Sometimes I keep beating the same drum. Do fees matter when it comes to your investments? I’ve previously talked about how funds with higher fees eat into your returns over time- but today- let’s look at whether or not higher fee funds produce better returns.
Higher fee Higher Return
It’s easy to think if your new to investing that higher fees will give you higher returns. I thought exactly that when I first started inverting- along with looking closely at past performance as an indicator of future performance.
That is why when I first started investing in RaboDirect a decade ago I bought into some high fee funds- including; Nikko AM Concentrate Equity fund at 1.84% at the time, OneAnswer New Zealand Share Fund 1.84% at the time, and Fisher Funds New Zealand Growth fund at 2.35% at the time. Some of the fees have changed since then- but they are still high.
On the face of it- if you look at the 10yr return after fees of these three funds they are quite good.
- Nikko AM Concentrate Equity fund 10-year average – 12.57%
- Fisher Fund New Zealand Growth fund 10-year average – 16.04%
- OneAnswer New Zealand Share Fund 10-year average –14.44%
But then you look at some lower-priced funds like the Smartshares NZ top 50 fund, with a fee of 0.5%, or the Smartshares NZ Mid Cap fund, with a 0.6% fee, the higher fund fees don’t look that outstanding. Remember all the above high priced funds are all Australasian equity funds.
- Smartshares NZ top 50 fund 10-year average – 14.72%
- Smartshares NZ Mid Cap fund 10-year average- 16.58%
So nearly a quarter of the fee (0.5% compared to 2%) for a comparable return.
The shorter-term returns are a bit choppy too. Fisher and OneAnswer are lower than the NZ index funds, but Nikko is very much underperforming as of October 2019.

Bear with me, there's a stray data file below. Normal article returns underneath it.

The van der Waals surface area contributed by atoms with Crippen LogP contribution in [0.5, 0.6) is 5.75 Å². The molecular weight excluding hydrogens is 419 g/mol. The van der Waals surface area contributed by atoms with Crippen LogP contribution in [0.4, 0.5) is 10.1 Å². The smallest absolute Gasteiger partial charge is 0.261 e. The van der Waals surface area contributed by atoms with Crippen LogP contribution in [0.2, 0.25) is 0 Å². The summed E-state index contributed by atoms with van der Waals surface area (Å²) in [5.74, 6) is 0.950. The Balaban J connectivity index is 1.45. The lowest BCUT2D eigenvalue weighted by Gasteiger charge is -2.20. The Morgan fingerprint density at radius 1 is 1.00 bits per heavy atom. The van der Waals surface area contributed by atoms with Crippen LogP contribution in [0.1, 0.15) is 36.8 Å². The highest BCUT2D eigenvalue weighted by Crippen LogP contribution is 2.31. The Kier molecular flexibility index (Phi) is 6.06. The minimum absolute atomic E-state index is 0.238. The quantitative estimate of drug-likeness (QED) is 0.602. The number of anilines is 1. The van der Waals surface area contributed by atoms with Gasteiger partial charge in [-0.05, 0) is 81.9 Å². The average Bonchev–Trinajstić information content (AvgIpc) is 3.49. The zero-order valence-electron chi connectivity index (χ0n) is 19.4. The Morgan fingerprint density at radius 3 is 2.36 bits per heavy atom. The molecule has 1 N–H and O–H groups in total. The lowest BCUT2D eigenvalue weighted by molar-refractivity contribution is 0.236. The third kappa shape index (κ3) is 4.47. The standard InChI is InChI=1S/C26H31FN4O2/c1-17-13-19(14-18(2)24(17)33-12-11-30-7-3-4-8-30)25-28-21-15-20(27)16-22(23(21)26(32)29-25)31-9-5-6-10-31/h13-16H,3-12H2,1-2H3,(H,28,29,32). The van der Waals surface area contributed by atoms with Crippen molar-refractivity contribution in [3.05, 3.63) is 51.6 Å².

|Nikko AM Concentrate Equity Fund||2.16%||1.00%|
|Fisher Fund New Zealand Growth fund||3.02%||12.76%|
|OneAnswer New Zealand Share Fund Fund||1.08%||14.46%|
|Smartshares NZ top 50||0.50%||17.76%|
|Smartshares NZ Mid Cap||0.60%||17.19%|
When I started with investing I was picking funds based on past performance only. Which is how I ended up with multiple Australasian equity funds with high fees. Diversification wasn’t on my mind- only returns.
Not really a good idea- but that was the idea behind starting investing with small amounts. I decided it was better to just start now than to wait until I thought I knew enough. I basically paid for an investing education with higher fees.
Fees Vs Returns on InvestNow
InvestNow offers over 100 funds, and Matt has created a cool website that tabulates the past performance for all the funds on InvestNow. It shows all the retund after fees but before tax. Sure you can get this data on InvestNow aswell- but its faster on this site. It is getting a bit out of date- was last updated in April 2019.
I’ve always read about fees having no influence on returns- and over time I’ve learnt to believe it. But sometimes it’s nice to look at the data to truly convince yourself. So- I’ve plotted all the funds on InvestNow below. The following graphs show returns against fees for all the funds separated into 6 categories of funds.
- International Equities
- Australasian Equities
- Listed Property
- International Fixed interested, cash and cash equivalent
- New Zealand Fixed Interest
- Diversified Funds
Along with each funds performance, I have added a trend line. If the trendline’s slope is positive- the line is pointing upwards to the right- then higher fees are correlated with higher returns- If it is sloped down to the right- then higher fees are correlated with lower returns.
One Year Returns Vs Fees
The majority of trends are negative for the 1-year returns, with the exception of the diversified funds. The positive trend of the diversified funds is only due to the Fisher Funds Property & Infrastructure Fund having an exceptional year with returns of 23.06%- with a fee of 2.72%.
Two Year Returns Vs Fees
The majority of trends are again negative or flat for the 2-year returns. Two sectors of funds had positive trends- the diversified fund, and the Australasian Equities. The Australasian funds have a large spread thought. And the positive trend of the diversified funds is again only due to the Fisher Funds Property & Infrastructure Fund having with a two-year return of 14.94%- with a fee of 2.72%.
Three Year Returns Vs Fees